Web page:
bruce said...

BTW, you have yet to be right. This congress and administration has been far more pronuclear than most would have thought.

In what way is that? The same administration that closed Yucca for good, thereby proving the strongest argument against nuclear power correct: That there is NO waste storage solution. Furthermore at least a dozen states including California have legal provisions preventing a single nuclear power plant from being built until there is a waste storage solution. Then Obama canceled the EPA's reprocessing review, cutting off that bad idea as well. The only thing this administration has not done is cancel the loan provision handouts that Bush and the Republicans gave back in 2005 and were already in the pipeline. I would have liked to see them do that, but oh well no one is perfect. I fail to see any way this administration is "pro-nuclear." Either come up with some evidence or stop making these claims, because it's getting frustrating.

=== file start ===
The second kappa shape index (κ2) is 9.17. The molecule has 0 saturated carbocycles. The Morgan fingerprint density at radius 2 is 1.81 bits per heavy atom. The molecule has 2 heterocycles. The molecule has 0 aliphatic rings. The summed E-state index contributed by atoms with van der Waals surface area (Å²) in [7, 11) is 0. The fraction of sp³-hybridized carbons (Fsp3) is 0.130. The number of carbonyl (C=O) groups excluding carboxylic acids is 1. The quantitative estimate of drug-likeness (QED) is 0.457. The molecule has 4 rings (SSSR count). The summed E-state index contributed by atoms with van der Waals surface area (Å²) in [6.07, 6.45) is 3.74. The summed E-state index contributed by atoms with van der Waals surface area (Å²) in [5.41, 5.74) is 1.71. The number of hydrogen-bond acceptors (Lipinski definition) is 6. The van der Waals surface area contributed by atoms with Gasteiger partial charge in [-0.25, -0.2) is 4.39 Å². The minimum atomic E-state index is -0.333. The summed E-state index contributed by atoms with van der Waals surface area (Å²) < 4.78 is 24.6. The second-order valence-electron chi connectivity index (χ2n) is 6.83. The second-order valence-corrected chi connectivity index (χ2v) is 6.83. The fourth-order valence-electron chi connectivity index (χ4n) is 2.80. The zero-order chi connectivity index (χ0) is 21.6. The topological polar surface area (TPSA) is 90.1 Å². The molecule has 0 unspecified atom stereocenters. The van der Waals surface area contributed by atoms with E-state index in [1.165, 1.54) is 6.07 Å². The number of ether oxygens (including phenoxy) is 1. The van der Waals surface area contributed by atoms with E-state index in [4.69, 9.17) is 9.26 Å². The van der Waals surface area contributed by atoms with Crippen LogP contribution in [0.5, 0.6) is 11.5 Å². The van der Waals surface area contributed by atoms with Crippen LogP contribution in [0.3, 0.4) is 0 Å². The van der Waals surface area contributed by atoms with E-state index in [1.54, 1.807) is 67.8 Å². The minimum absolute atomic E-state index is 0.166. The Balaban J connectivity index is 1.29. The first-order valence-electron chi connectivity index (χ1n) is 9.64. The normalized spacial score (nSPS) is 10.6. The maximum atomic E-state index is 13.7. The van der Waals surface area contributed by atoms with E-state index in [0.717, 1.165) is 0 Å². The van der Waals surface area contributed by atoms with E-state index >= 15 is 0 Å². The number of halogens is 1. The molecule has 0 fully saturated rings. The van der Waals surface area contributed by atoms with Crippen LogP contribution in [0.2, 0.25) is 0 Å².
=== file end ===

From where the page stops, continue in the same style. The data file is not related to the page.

They are on the other hand pro clean and renewable energy, the Stimulus gave over $30 Billion to renewable energy.

D Kosloff said...

Digital controls have been used in US reactor plants for decades. It just has to be done correctly, in accordance with NRC regulations and guidance.

Brian Mays said...

AREVA's official take on the I&C issues has been published on their website and also on their blog.